Posts Tagged ‘orchid’


November 18, 2010

Orchids have fascinated people around the world for a very long time. Records have been found from as far back as the 3rd Century B.C. that mention Orchids. Today, there are millions of people devoted to Orchids in all their variety. Even though they are known for being high maintenance, and picky about their growing conditions, many people are drawn to their beautiful flowers.

The family Orchidaceae is the 2nd largest family of flowering plants (after Asteraceae). It includes as many as 26,000 species in 880 genera. Orchids account for around 10% of all seed plants and they can be found in almost every habitat from deserts to the Arctic Circle. Of all those genera, only about 25 are found in North America. The enormous number of Orchids continues to grow. Since the 19th century, horticulturists have developed over 100,000 hybrids and cultivars.

I have to say, I learned a lot of new terms while I was researching Orchids. They have 5 traits that make them different from other plants:
1. They are bilaterally symmetrical, or zygomorphic. This means that they can be divided in only one way to produce mirror images.(this is external only)
2. One petal is not like the others. Orchids generally have 3 petals and 3 sepals. The middle petal is called the labellum, or lip, and it is much different than the other petals.
3. The female and male reproductive parts are fused into a single column.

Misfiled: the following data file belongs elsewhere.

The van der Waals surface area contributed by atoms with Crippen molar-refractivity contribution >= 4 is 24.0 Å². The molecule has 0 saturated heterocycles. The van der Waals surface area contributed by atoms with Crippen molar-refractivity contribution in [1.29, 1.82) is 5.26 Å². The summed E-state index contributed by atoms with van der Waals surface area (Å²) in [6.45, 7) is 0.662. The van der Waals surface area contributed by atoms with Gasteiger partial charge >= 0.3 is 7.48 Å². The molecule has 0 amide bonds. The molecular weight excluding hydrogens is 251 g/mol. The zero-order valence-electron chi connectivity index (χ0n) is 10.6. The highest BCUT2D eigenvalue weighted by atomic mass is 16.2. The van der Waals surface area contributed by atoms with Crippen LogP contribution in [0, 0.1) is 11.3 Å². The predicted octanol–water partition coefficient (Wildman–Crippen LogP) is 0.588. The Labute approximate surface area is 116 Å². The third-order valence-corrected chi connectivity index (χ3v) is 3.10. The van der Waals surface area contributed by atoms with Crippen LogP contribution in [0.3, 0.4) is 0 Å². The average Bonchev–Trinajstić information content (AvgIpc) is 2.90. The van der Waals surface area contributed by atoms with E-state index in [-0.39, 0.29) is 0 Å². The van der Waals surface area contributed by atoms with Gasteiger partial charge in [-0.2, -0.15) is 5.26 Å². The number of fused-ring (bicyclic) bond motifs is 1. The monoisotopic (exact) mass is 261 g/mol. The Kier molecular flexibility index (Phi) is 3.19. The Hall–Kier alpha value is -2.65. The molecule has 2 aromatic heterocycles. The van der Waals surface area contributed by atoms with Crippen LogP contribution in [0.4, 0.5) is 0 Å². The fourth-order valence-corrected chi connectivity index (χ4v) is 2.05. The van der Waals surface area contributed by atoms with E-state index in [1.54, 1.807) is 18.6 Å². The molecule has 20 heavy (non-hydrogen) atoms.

4. Orchids may resupinate. This has to do with the labellum. It starts out at the top of a developing flower bud, but as it grows, the stem twists until the labellum is pointing down when the flower opens.
5. The seeds are extremely tiny.

Orchids can grow in two different ways:
1. Monopodial – A single stem grows from the center of the plant. Each year, it gets longer as leaves are added to the new growth
2. Sympodial- As you might have guessed, these have more than one stem. Shoots grow out, bloom and then more shoots grow from their base. This type grows laterally, not vertically.

Growing everywhere from mountains to swamps, from deserts to tropical forests, Orchids have adapted to conditions all over the world. Their colors and shapes are highly varied also, as is their fragrance. Scents range from pleasing to rancid, a means to attract the insects which pollinate the plant.

Here’s one last list for you. Orchids can be divided into 3 groups based on where they grow:
1. Terrestrial – plants are rooted in soil.
2. Ephiphyte – plants grow on other plants, usually branches, high in the air. They collect nutrients from the air, the rain and decaying vegetation.
3. Lithophytic – plants that grow on rocky or stony ground. These types survive mostly by gathering nutrients from decaying moss.